In an organization, when your suggestions are not accepted, there's a quadrant, and people have four types of reactions. What are the dimensions of this quadrant? This side is called change, this side is called no change, this side is beneficial to the organization, this side is detrimental to the organization. In the quadrant of no change and detrimental to the organization, our reaction is neglect. That is, you have a good idea, and if everyone doesn't adopt it, you neglect it. That's the first kind, no change but detrimental to the organization.

What about change but detrimental to the organization? The reaction is, "I quit, I leave, I'm done, I resign." You see, there's change, I left, but it's detrimental to the organization. The second kind, from a beneficial perspective, is to maintain the status quo, and this reaction is called loyalty. That is, I made a suggestion and you didn't listen, but I still loyally continue to work for you, that's called loyalty.

There's also a quadrant where it's beneficial and involves change, this is called speaking out, that is, expressing your views. So for an organization, the most effective is definitely speaking out. Because loyalty only maintains the status quo, only speaking out is both a change and beneficial to the organization.

Therefore, an innovator, once you have an innovative idea, you must find a way to voice it, to express it, and then let more people come into contact with this term. Over time, as your status rises and you gain enough respect from everyone, and you also accumulate this character credit, the innovative ideas you propose will be accepted by others. So promoting innovation requires some patience.

Did you know that in the year 1740s, a man discovered that if you could wash your hands thoroughly before delivering a baby, you could reduce child mortality. He even wrote an article about it and published it, only to be unanimously ridiculed by his peers. No one at that time believed that washing hands had anything to do with childbirth. Because no one had discovered bacteria yet, people didn't know about bacteria. So he kept trying, kept trying, and slowly people accepted that you should wash your hands before delivering a baby.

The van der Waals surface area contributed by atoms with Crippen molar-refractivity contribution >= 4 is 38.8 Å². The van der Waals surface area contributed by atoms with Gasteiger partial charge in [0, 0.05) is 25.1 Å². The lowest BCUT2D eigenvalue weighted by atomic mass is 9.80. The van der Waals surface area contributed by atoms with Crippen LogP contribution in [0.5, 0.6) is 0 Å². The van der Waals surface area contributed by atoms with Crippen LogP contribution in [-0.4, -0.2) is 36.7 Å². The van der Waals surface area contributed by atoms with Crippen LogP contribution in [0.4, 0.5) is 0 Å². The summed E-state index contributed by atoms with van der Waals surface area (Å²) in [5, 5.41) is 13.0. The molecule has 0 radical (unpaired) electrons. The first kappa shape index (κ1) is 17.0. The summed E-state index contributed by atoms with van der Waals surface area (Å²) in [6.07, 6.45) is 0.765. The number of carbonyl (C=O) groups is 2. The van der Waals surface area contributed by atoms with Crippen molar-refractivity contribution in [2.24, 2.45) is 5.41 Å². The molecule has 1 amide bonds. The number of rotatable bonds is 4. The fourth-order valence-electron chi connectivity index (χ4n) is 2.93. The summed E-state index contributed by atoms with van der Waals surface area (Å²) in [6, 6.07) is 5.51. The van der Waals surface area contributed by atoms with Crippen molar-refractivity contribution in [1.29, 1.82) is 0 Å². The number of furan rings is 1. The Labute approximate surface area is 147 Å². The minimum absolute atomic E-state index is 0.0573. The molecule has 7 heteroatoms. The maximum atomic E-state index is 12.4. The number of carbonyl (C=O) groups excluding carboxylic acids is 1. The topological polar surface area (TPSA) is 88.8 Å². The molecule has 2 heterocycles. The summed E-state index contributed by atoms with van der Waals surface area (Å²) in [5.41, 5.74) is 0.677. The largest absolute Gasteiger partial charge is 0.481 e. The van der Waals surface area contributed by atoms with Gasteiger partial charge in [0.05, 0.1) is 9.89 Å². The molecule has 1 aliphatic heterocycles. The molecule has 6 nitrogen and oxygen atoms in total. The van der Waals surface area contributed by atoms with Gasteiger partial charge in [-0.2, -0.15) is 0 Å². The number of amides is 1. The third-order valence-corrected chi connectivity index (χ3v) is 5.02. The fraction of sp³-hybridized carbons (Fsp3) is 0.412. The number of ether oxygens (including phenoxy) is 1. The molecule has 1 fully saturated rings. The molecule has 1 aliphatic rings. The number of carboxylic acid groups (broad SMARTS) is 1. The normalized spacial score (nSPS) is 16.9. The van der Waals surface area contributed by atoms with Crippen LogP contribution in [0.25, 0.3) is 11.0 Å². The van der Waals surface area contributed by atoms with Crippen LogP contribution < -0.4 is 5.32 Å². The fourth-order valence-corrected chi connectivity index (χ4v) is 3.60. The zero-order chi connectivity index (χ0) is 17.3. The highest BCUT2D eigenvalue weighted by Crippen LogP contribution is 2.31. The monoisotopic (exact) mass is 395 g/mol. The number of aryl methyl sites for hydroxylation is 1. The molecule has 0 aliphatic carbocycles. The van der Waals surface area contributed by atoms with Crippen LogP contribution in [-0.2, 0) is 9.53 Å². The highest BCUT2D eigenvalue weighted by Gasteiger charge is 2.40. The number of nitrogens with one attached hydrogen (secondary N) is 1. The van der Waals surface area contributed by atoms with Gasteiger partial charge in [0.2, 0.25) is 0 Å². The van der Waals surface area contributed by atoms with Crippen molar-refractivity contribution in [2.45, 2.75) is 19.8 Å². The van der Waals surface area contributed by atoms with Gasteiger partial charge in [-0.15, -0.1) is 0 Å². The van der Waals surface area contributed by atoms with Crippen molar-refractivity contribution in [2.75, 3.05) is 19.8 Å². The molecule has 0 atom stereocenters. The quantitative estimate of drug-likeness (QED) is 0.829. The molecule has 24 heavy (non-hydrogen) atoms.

So promoting a disruptive innovation is really not an easy thing. You need to understand the mere exposure effect and the issue of character credit. This is how to gain everyone's support for your creative ideas.

Once you have support, the third step is to choose the timing of innovation. This brings us to the phenomenon of procrastination. It's interesting that when Martin Luther King Jr. gave his speech, the theme of his speech was not "I have a dream". The speech Martin Luther King Jr. wrote was revised over and over again, and he still didn't have a final draft before he went on stage to speak.

When Martin Luther King Jr. got up on stage and started his speech, he was still following the script for the first half. At that time, there was a black woman from the choir standing behind him. She knew that Martin Luther King Jr. had a dream. She kept saying from behind, "Tell them about that dream, tell them about that dream." Martin Luther King Jr. didn't actually want to talk about it, but he had almost finished reading his speech. The girl kept saying, "Tell them about that dream, tell them, tell them," and then Martin Luther King Jr. said "I have a dream". Do you know how far he procrastinated? He procrastinated until someone urged him to say it, and then he said "I have a dream".